A tax agree­ment at the OECD would also aim to make tax havens dis­ap­pear. But why would Pana­ma or the Bahamas change their rules?

There is the announce­ment, and then there is the way it is enforced. The intro­duc­tion of a min­i­mum rate would only be worth­while if tax dump­ing could be elim­i­nat­ed, and the Biden admin­is­tra­tion seems very aware of this problem.

This can be done by tax­ing the dif­fer­ence between the U.S. tax rate and what the com­pa­ny pays in the tax haven. Since the rate is low­er in the Bahamas, for exam­ple, the com­pa­ny would sim­ply have to pay the dif­fer­ence to the Unit­ed States4

And if this mech­a­nism is imple­ment­ed to the end, with­out list­ing coun­tries where it would not be applied, then it would become absolute­ly impos­si­ble for tax havens to con­tin­ue to com­pete on tax grounds.

Won’t this tax increase penalise the busi­ness invest­ment need­ed for eco­nom­ic recovery?

This varies great­ly depend­ing on the type of mea­sures applied. This tax increase can be accom­pa­nied by tax cred­its which, for exam­ple, sup­port research and invest­ment. It is the set of eco­nom­ic poli­cies put in place that will gov­ern the effec­tive rate (the rate actu­al­ly paid by companies). 

For French com­pa­nies, we tend to imag­ine that effec­tive tax rates are low­er only for large com­pa­nies, but we have con­duct­ed a study at the Insti­tute of Pub­lic Pol­i­cy5 that con­tra­dicts this idea. At all size lev­els, there are firms that pay very high, or low­er, cor­po­rate tax­es. This depends in par­tic­u­lar, but not only, on the sec­tors in which they oper­ate. So, this tax inequal­i­ty is every­where, and if the reform aims to cor­rect it and bring about a con­ver­gence of rates, it can be ben­e­fi­cial to the econ­o­my as a whole.

More broad­ly, the Biden admin­is­tra­tion is tak­ing with one hand and redis­trib­ut­ing with the oth­er (a $1.9 tril­lion bailout and a $2.29 tril­lion jobs plan). Is this the return of a more man­aged econ­o­my and the retreat from the mar­ket solu­tions favoured since the ear­ly 1980s?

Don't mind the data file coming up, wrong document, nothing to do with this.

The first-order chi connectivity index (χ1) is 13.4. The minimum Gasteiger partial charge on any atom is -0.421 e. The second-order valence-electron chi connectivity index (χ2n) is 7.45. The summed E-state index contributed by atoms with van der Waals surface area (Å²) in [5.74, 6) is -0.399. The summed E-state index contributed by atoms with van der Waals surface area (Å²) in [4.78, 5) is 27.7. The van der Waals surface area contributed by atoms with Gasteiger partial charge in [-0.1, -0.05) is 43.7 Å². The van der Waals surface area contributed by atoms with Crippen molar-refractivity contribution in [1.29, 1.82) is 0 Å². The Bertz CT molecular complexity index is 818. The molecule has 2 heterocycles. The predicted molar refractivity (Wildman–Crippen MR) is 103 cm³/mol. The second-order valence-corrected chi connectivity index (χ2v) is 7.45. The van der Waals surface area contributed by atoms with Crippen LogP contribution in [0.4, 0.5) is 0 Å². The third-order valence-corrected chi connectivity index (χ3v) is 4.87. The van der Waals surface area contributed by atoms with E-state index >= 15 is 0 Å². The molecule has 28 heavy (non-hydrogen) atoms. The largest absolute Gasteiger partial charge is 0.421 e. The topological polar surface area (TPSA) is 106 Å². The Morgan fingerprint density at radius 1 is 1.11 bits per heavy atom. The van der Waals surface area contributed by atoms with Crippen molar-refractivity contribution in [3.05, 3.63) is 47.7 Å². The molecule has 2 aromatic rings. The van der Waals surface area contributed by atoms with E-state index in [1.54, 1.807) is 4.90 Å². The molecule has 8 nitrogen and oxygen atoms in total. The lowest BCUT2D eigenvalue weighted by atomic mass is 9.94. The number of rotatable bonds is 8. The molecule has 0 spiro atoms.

The health cri­sis has encour­aged a sud­den return to inter­ven­tion­ism but does not seem to have rede­fined the role of the state in the econ­o­my. If 2008 is any guide, then state involve­ment in the econ­o­my was sig­nif­i­cant, but most­ly ad hoc. Very soon after recap­i­tal­is­ing the banks, gov­ern­ments sold their assets. How­ev­er, the return to aus­ter­i­ty was far too hasty, and ex-post analy­ses have shown that it was very costly.

The chal­lenge for gov­ern­ments today is to find the right moment to end their expan­sion­ary poli­cies – to avoid over­heat­ing and bub­bles, with­out penal­iz­ing the recov­ery. It is a ques­tion of trade-off, which is in any case as polit­i­cal as it is economic. 

Interview by Clément Boulle and Juliette Parmentier


Pierre Boyer

Pierre Boyer

Professor of Economics at École polytechnique – CREST (IP Paris)

Pierre Boyer is Research Fellow at the Centre for Economic Policy Research (CEPR), Deputy director of the Institut des Politiques Publiques (IPP), the Programme Director of the research group “Democracy and Institutions” at the IPP in Paris, and a Fellow at the CESifo. His research interests include public economics, political economy, European integration, and banking regulation. His research has been published in the American Economic Review, the Quarterly Journal of Economics, the American Economic Journal: Economic Policy, the Journal of Financial Intermediation and the Journal of Public Economics.